May 13, 2016
A CSS sprite is a performance optimization technique that combines multiple images into a single image called a sprite sheet or tile set. Sprites reduce network congestion by reducing the number of downloads needed to render a web page.
Images for a website are typically stored in individual files. Some of these images may be related or may be variations of the same image, such as a plain button and a highlighted button. When a user opens the webpage their browser has to request each of these files, resulting in a slower experience.
With CSS sprites, multiple images are combined into a single image called a sprite sheet. Instead of downloading several files, the user downloads a single file and displays the necessary image (or sprite) by offsetting the file. This removes the overhead of having to request multiple files at the cost of having to download one larger file.
How CSS Sprites Work
A web developer merges several images into a single sprite sheet, placing them in a grid-like pattern. When a particular image is required, the CSS references the sprite sheet, offsets it by the index of the desired sprite, then defines the size of the sprite in pixels.
CSS sprites are commonly used in situations where a web page uses multiple images that have the same size, (e.g. for buttons or logos). Each button references the same sprite sheet but accesses an image by offsetting the sheet by a certain number of pixels. The desired image is then “framed” on the webpage.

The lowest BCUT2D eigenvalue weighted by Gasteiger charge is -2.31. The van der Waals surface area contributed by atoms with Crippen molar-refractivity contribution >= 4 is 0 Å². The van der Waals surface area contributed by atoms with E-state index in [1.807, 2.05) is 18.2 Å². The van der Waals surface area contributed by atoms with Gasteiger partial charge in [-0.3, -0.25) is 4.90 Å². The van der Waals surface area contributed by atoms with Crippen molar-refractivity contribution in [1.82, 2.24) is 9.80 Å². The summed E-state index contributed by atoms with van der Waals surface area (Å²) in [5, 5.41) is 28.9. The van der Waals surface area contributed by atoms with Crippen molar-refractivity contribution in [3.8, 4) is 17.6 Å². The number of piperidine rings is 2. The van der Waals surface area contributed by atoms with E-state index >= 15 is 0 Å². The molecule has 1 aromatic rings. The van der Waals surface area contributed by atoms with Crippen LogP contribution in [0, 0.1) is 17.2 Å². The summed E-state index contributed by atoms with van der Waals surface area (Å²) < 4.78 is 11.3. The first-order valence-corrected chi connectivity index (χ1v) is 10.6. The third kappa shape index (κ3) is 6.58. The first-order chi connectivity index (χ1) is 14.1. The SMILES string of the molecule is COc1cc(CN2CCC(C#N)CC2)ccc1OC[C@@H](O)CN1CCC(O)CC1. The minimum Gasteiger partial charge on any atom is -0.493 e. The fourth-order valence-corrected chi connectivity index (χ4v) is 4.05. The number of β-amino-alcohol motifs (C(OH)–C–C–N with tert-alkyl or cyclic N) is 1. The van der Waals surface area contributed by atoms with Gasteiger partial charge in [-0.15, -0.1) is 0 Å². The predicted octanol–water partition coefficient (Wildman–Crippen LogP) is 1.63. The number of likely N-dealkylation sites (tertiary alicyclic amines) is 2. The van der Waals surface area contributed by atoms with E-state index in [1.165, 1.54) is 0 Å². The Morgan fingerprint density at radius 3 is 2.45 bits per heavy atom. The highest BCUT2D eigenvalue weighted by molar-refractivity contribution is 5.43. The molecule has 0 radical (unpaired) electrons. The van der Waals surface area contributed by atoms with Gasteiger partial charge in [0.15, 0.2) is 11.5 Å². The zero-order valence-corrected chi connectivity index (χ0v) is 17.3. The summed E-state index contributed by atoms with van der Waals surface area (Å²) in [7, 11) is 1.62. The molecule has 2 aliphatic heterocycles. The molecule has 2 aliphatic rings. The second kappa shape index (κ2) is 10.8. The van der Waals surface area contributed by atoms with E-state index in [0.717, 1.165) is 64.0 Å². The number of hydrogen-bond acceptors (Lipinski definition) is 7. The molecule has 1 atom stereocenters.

How to Create A CSS Sprite Sheet
There are many tools that will automate building sprite sheets, but creating a sprite sheet can be done in any image editing program.
- Create a grid of pixels. A grid will not only help with positioning images, but also in referencing images.
- Add the images. Small images might fit in a single cell, while larger images will take up multiple cells. Most sprite sheets group images by size.
- Add the CSS. There are three attributes used to create a sprite in CSS: width, height and background. Width and height define the size of the image, while background defines the sprite sheet and the location of the desired sprite (in pixels).
- Add the element to the page. An img tag with a placeholder image can reference the CSS sprite by ID or by class. When the page is loaded, the placeholder image will be replaced by the sprite.
Example of CSS Sprites
Amazon’s redesign in October 2014 introduced a concise sprite sheet consisting of only a few icons: the site logo, search button, shopping cart icon and navigation arrows. When a shopper visits amazon.com, a copy of the sprite sheet is cached onto their computer and reused throughout the site. Using a sprite sheet instead of separate images saves Amazon from having to process over 30 additional HTTP requests per session.
Other major service providers including Apple, Google, and Facebook make extensive use of CSS sprites. For services that handle millions of users, reducing the number of requests is a key strategy for increasing responsiveness.
Benefits of CSS Sprites
CSS sprites reduce overall page load time while giving enterprises more control over the performance of their website.
- Users experience faster page load times since images appear as soon as the sprite sheet is downloaded.
- Enterprises see greater throughput and lower resource usage as fewer HTTP requests are made, reducing the amount of network congestion.
When it comes to increasing web performance, reducing the number of downloads is a strategy that enterprises depend on. For web services with millions of users, a sprite sheet could mean the difference between one million and one hundred million downloads.
From your video game console to your web browser, sprites are redefining the way we interact with the digital world.